Fertility Ultrasound Tests for Structural Problems
Because various conditions in the uterus and ovaries may contribute to female factor infertility, Dr. Douglas may suggest a transvaginal ultrasound, a painless procedure often included as part of a routine fertility workup. Using a probe, Dr. Douglas can visualize the uterine cavity and search for signs of polyps, fibroids, or other uterine abnormalities. On the day of LH surge, we utilize ultrasounds to measure the thickness of the endometrium, monitor follicle development, and assess the condition of the uterus and ovaries. For example, a thin endometrial lining may indicate a hormonal problem. With a transvaginal ultrasound, we can often detect fibroid tumors, abnormalities of the uterine shape, ovarian cysts, and in some cases, endometriosis.
A sonohysterogram, or a saline infusion sonogram, is an ultrasound of the uterine cavity performed after injecting a sterile saline solution vaginally through the cervix directly into the uterus. Dr. Douglas generally recommends this procedure for female patients who are having trouble conceiving. During a sonohysterogram, the saline expands the uterine walls so that Dr. Douglas can more easily identify abnormalities.
With advances in techniques and diagnostic machines, sonohysterograms offer a good first look inside the uterus. Once the uterine walls are visible, Dr Douglas can use the ultrasound probe to look at structures in the uterus. To get the best view of the uterine walls, Dr. Douglas will time the sonohysterogram at a specific point in a patient’s cycle so that the uterine lining is as thin as possible.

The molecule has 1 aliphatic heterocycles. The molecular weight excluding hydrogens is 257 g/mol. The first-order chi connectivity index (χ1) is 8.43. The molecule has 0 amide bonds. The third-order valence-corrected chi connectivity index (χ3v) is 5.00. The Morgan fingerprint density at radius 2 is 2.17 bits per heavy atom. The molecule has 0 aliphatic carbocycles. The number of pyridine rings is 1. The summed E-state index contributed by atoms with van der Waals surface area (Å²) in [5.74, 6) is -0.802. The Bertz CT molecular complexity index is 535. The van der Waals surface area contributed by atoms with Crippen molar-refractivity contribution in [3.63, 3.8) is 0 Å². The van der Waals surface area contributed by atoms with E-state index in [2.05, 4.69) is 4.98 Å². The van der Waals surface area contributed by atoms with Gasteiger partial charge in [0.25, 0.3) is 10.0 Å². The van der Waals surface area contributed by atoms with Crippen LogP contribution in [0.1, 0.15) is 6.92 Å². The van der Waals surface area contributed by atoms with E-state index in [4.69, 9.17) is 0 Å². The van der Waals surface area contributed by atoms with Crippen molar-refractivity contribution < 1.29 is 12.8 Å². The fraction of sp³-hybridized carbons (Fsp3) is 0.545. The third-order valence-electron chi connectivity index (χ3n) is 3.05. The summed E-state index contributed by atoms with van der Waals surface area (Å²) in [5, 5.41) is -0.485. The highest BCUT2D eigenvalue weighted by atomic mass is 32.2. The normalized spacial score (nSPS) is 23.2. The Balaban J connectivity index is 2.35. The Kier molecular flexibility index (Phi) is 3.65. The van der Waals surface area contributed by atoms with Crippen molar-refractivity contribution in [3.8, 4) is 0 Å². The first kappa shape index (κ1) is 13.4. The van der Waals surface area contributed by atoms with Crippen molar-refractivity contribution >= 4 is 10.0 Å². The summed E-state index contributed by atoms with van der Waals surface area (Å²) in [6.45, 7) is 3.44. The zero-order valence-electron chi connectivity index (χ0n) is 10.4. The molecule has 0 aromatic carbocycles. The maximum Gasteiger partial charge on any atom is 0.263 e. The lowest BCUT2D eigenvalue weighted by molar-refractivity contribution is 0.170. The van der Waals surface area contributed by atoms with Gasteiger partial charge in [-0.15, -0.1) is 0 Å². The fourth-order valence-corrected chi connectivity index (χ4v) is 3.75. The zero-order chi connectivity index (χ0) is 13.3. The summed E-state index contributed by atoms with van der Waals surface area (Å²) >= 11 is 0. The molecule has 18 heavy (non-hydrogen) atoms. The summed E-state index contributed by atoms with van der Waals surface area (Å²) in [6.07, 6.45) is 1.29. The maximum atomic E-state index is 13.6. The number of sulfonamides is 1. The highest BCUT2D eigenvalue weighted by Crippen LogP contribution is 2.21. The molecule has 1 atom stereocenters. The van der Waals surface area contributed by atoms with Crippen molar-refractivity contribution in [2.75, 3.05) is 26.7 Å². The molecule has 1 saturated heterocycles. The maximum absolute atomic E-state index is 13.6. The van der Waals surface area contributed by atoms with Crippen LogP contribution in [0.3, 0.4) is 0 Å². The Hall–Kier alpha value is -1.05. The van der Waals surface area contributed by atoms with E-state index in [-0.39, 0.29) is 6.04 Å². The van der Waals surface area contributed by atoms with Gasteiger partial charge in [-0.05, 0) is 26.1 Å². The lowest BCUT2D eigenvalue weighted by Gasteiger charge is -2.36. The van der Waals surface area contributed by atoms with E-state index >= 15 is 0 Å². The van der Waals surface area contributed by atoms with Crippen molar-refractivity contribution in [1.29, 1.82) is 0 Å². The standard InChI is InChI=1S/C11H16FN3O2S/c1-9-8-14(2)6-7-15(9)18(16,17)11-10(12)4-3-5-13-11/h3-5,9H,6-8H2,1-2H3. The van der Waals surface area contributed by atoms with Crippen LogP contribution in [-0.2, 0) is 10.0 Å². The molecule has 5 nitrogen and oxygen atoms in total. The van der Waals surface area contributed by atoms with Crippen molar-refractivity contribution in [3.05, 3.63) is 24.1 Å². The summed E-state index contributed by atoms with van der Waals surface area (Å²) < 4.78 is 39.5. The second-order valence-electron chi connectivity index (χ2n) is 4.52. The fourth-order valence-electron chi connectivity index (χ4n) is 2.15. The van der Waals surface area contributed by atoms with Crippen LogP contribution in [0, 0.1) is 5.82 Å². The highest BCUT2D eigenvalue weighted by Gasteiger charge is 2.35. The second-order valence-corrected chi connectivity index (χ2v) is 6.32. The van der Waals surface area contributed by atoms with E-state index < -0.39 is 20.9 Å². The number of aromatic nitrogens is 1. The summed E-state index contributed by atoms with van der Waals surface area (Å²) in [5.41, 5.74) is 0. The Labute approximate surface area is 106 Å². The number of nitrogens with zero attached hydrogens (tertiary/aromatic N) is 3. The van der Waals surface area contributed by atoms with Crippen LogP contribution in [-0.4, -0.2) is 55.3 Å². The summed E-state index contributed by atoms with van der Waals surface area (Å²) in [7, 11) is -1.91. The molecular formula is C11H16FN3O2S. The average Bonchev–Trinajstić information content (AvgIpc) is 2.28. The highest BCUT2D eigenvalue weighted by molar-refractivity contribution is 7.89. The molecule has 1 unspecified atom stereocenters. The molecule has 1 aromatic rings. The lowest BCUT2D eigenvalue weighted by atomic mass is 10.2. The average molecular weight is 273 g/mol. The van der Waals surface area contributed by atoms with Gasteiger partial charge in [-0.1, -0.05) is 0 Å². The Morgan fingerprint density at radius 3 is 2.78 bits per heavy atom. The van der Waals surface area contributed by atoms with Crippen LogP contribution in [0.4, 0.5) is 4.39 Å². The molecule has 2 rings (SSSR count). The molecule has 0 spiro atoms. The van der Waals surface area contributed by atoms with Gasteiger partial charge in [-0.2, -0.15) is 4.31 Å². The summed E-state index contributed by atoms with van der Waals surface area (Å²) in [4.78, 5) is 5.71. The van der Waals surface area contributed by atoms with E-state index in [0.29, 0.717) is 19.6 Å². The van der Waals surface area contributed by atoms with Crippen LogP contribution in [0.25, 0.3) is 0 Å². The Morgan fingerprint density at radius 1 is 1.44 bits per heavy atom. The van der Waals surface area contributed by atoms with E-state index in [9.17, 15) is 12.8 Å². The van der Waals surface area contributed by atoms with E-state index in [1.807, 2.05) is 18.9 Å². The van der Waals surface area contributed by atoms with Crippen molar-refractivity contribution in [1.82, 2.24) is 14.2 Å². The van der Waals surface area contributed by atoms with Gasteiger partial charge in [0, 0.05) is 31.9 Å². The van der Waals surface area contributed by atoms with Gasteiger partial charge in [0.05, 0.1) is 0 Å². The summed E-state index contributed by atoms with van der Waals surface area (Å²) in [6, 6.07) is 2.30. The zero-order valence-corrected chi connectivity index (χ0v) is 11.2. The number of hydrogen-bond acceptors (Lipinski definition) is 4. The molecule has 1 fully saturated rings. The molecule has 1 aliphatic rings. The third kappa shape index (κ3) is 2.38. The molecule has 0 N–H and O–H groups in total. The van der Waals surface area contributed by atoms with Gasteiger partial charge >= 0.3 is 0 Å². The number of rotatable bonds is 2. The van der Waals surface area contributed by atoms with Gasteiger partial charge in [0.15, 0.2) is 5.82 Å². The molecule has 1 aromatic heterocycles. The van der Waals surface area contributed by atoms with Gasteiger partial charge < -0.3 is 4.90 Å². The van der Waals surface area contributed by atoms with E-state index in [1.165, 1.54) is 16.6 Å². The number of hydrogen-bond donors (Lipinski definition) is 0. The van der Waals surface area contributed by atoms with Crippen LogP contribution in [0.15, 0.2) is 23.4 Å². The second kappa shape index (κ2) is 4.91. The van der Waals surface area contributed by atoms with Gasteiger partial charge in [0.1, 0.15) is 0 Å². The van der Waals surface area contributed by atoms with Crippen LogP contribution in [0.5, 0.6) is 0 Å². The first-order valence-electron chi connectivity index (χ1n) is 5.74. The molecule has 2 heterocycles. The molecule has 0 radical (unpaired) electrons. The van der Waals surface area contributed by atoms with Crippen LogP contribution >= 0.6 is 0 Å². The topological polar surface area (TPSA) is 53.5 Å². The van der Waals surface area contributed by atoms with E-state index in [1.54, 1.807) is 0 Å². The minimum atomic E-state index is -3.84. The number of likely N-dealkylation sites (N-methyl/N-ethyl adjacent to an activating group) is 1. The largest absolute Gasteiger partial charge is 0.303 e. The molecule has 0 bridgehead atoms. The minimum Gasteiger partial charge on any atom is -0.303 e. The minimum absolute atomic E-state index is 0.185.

With a sonohysterogram, Dr. Douglas can often diagnosis problems relating to:
- Abnormal vaginal bleeding due to polyps and fibroids
- Recurrent miscarriages
- Uterine abnormalities such as a uterine septum or bicornuate uterus
Patients usually tolerate saline sonohysterogram better than hysterosalpingograms (HSGs), and this scan is not a surgical procedure like a hysteroscopy. Some saline leakage and light spotting may occur afterward. Mild over-the-counter pain relievers such as Advil or Tylenol will alleviate any discomfort.
During a hysterosalpingogram (HSG), an x-ray procedure, a doctor injects a liquid, dye-like solution injected through the cervix so that he can view the inside shape of the uterus and fallopian tubes. The HSG is done with the patient awake and requires no IV sedation. It is done as an out patient procedure and the patient is able to leave immediately. An HSG can cause moderate cramping and mild discomfort, but over-the-counter pain relievers such as ibuprofen or acetaminophen will relieve any soreness. At IVF Plano, some patients are treated with an oral antibiotic, doxycycline prior to the procedure if there is a history or a previous pelvic infection.
The results from an HSG study, can tell Dr. Douglas whether the tubes are open or damaged, and whether the uterine cavity appears normal. Sometimes, an HSG may provide a small increase in fertility because the dye solution potentially “flushes out” the system and allows for better movement of the egg through the tubes. However, this temporary correction only appears to impact fertility for two to three menstrual cycles after the HSG.